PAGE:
To date the links between Gothic and psychiatric medical discourse have been the most thoroughly explored, so preference will be given to articles exploring other, non-psychiatric medical contexts in the interests of opening up new connections.

Please email 500-word abstract and curriculum vitae to Dr Sara Wasson, s.wasson[at]napier[dot]ac[dot]uk. Deadline for proposals: 1 October 2013.

The official journal of the International Gothic Studies Association considers the field of Gothic studies from the eighteenth century to the present day. The aim of Gothic Studies is not merely to open a forum for dialogue and cultural criticism, but to provide a specialist journal for scholars working in a field which is today taught or researched in almost all academic establishments. Gothic Studies invites contributions from scholars working within any period of the Gothic; interdisciplinary scholarship is especially welcome, as are readings in the media and beyond the written word.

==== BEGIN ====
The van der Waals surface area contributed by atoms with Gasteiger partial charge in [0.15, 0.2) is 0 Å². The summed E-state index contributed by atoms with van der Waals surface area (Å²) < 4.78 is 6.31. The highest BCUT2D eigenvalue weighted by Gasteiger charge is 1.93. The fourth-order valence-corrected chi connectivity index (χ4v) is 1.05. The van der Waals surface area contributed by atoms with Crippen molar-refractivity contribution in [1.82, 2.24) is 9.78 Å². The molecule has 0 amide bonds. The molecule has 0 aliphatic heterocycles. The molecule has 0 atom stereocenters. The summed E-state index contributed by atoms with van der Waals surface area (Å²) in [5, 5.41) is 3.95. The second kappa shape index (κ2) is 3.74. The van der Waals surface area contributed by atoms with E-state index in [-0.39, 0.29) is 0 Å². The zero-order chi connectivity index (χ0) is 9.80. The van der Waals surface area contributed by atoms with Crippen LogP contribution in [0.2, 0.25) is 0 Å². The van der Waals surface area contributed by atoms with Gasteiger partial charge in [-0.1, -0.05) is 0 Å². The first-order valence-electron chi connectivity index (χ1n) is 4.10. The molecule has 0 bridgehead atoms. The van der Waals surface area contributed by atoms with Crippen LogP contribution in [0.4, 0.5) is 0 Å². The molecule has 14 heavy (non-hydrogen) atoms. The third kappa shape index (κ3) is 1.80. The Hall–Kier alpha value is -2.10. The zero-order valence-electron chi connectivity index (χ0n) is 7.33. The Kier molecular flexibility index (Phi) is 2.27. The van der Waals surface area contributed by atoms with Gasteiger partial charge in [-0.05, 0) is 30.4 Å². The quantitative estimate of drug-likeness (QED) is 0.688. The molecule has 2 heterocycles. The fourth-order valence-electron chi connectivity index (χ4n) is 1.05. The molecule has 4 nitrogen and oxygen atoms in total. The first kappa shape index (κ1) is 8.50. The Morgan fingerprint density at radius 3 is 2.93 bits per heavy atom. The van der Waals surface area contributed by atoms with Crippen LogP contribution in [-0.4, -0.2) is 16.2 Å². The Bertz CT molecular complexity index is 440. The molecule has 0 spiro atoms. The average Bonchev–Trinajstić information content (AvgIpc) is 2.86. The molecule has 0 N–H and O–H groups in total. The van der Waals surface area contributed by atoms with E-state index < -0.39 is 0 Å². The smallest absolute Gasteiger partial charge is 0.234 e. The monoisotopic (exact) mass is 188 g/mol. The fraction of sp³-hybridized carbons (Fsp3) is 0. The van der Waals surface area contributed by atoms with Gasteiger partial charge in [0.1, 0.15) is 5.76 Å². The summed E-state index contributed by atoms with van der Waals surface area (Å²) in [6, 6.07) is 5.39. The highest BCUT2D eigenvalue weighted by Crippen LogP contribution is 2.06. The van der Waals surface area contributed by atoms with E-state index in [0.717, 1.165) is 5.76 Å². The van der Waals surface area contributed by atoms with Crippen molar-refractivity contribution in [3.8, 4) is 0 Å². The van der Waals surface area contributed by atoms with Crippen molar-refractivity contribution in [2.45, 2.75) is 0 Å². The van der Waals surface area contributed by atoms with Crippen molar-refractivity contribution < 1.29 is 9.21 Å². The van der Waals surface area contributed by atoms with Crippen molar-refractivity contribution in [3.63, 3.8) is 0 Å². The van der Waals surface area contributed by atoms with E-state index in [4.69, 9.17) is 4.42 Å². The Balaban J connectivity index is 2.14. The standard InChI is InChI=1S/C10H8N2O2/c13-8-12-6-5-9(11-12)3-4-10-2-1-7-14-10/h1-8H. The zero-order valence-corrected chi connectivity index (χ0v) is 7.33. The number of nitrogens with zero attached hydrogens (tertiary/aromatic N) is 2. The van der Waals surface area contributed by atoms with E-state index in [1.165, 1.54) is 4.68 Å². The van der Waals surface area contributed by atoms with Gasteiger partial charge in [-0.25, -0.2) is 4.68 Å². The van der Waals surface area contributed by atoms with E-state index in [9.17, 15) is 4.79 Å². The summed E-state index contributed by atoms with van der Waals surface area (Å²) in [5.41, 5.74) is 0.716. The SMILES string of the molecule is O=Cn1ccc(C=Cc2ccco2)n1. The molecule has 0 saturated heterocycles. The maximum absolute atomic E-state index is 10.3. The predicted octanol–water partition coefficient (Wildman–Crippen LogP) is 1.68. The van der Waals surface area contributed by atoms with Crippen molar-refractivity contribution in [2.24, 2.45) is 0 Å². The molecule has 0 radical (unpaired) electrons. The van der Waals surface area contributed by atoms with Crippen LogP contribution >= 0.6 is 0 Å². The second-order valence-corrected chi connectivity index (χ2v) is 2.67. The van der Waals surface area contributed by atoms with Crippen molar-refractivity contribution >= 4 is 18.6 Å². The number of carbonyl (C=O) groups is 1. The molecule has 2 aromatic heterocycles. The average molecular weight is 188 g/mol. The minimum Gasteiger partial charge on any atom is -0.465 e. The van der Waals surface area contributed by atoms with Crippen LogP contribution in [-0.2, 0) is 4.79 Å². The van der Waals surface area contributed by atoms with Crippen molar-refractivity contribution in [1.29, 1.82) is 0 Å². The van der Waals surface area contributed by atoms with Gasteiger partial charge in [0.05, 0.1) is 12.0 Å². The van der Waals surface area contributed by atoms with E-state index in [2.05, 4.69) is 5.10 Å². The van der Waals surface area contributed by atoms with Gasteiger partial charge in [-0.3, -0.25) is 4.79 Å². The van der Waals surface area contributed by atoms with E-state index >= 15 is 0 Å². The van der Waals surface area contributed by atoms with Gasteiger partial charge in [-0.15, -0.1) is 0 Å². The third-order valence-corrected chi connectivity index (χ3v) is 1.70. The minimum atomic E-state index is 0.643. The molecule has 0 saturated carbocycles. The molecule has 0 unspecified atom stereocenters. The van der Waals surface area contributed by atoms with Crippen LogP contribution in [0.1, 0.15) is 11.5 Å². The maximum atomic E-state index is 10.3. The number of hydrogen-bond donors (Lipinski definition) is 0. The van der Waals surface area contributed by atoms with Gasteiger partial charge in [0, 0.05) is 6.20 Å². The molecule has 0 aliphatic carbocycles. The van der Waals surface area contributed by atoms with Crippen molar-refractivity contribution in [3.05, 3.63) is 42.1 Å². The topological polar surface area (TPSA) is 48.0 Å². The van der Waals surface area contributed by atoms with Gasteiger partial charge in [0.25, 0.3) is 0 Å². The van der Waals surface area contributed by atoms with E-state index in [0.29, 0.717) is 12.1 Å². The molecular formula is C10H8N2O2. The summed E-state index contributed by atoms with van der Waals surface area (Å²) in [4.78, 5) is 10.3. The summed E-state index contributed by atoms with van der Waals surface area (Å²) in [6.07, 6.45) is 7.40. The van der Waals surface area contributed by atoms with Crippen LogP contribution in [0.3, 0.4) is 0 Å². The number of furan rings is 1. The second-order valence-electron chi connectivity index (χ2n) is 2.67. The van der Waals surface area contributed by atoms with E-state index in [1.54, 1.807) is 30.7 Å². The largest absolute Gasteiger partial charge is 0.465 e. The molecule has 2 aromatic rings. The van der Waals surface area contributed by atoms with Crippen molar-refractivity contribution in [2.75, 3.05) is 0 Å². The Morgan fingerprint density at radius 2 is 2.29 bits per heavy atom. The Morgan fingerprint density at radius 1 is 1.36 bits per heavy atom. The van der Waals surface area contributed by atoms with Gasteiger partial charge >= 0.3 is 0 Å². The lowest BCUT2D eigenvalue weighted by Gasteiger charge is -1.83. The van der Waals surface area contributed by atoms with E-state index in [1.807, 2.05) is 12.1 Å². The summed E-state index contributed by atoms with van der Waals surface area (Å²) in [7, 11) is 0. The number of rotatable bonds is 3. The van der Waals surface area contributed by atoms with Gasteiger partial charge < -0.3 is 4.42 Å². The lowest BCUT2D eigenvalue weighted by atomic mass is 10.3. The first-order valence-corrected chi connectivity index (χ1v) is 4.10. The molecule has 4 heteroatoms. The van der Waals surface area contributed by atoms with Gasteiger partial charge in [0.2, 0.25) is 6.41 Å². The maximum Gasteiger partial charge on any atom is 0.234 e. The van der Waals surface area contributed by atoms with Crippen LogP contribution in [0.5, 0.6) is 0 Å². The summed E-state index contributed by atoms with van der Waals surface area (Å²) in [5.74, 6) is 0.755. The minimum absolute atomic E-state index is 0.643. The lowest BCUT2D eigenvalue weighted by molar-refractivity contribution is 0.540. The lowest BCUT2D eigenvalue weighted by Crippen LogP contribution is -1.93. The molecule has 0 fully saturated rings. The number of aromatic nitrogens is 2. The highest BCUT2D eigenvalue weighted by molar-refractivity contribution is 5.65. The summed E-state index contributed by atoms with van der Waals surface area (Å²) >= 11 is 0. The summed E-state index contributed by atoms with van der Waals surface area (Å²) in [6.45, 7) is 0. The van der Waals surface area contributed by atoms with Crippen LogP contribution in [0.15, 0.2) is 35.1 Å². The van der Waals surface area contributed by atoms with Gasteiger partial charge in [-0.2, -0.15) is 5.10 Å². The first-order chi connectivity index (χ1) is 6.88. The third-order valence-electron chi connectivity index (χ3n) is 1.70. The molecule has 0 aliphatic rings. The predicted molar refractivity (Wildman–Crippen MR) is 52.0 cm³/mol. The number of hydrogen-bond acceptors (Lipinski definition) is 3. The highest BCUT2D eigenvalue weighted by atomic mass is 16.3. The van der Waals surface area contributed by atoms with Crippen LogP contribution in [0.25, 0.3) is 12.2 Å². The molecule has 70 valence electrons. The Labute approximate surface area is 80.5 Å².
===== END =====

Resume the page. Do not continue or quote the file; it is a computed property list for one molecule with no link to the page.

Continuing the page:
For more information on Gothic Studies, including submission guidelines and subscription recommendations, please see the journals website: http://www.manchesteruniversitypress.co.uk/cgi-bin/scribe?showinfo=ip022

 

Good news! My proposed paper was accepted for the Science Fiction: The Interdisciplinary Genre conference at McMaster this fall. I'm particularly excited about writing and presenting this one, since it will be my first try at crafting a theoretical framework in a conference paper (more than simply presenting an analysis). Here is my proposal:

Backwards and Beyond: Neuroscience and Disability in Robert J. Sawyer’s WWW Trilogy